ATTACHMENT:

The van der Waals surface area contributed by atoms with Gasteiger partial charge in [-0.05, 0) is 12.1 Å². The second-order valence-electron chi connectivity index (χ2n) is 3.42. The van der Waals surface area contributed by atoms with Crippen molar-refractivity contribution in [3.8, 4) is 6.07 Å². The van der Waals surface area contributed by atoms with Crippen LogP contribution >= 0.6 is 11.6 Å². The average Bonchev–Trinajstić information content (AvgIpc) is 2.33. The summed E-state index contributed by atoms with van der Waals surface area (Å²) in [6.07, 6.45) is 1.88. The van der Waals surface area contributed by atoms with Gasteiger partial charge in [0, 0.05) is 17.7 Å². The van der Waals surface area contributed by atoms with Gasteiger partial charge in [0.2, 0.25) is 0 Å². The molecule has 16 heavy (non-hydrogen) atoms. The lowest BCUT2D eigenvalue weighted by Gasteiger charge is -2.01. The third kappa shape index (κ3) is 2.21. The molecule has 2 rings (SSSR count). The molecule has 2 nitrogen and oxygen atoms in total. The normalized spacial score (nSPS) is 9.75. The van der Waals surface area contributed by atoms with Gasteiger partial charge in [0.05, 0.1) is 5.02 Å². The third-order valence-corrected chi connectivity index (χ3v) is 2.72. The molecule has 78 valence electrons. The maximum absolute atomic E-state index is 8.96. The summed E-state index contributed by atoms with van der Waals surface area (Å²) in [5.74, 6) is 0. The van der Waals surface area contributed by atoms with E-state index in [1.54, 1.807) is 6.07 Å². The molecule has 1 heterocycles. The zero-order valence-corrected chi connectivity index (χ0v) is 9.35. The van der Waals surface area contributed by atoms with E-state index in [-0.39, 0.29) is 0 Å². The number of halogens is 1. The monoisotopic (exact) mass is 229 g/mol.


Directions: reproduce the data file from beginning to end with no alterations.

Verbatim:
The van der Waals surface area contributed by atoms with Gasteiger partial charge in [-0.05, 0) is 12.1 Å². The second-order valence-electron chi connectivity index (χ2n) is 3.42. The van der Waals surface area contributed by atoms with Crippen molar-refractivity contribution in [3.8, 4) is 6.07 Å². The van der Waals surface area contributed by atoms with Crippen LogP contribution >= 0.6 is 11.6 Å². The average Bonchev–Trinajstić information content (AvgIpc) is 2.33. The summed E-state index contributed by atoms with van der Waals surface area (Å²) in [6.07, 6.45) is 1.88. The van der Waals surface area contributed by atoms with Gasteiger partial charge in [0, 0.05) is 17.7 Å². The van der Waals surface area contributed by atoms with Gasteiger partial charge in [0.2, 0.25) is 0 Å². The molecule has 16 heavy (non-hydrogen) atoms. The lowest BCUT2D eigenvalue weighted by Gasteiger charge is -2.01. The third kappa shape index (κ3) is 2.21. The molecule has 2 rings (SSSR count). The molecule has 2 nitrogen and oxygen atoms in total. The normalized spacial score (nSPS) is 9.75. The van der Waals surface area contributed by atoms with Gasteiger partial charge in [0.05, 0.1) is 5.02 Å². The third-order valence-corrected chi connectivity index (χ3v) is 2.72. The molecule has 78 valence electrons. The maximum absolute atomic E-state index is 8.96. The summed E-state index contributed by atoms with van der Waals surface area (Å²) in [5.74, 6) is 0. The van der Waals surface area contributed by atoms with E-state index in [1.54, 1.807) is 6.07 Å². The molecule has 1 heterocycles. The zero-order valence-corrected chi connectivity index (χ0v) is 9.35. The van der Waals surface area contributed by atoms with E-state index in [-0.39, 0.29) is 0 Å². The number of halogens is 1. The monoisotopic (exact) mass is 229 g/mol.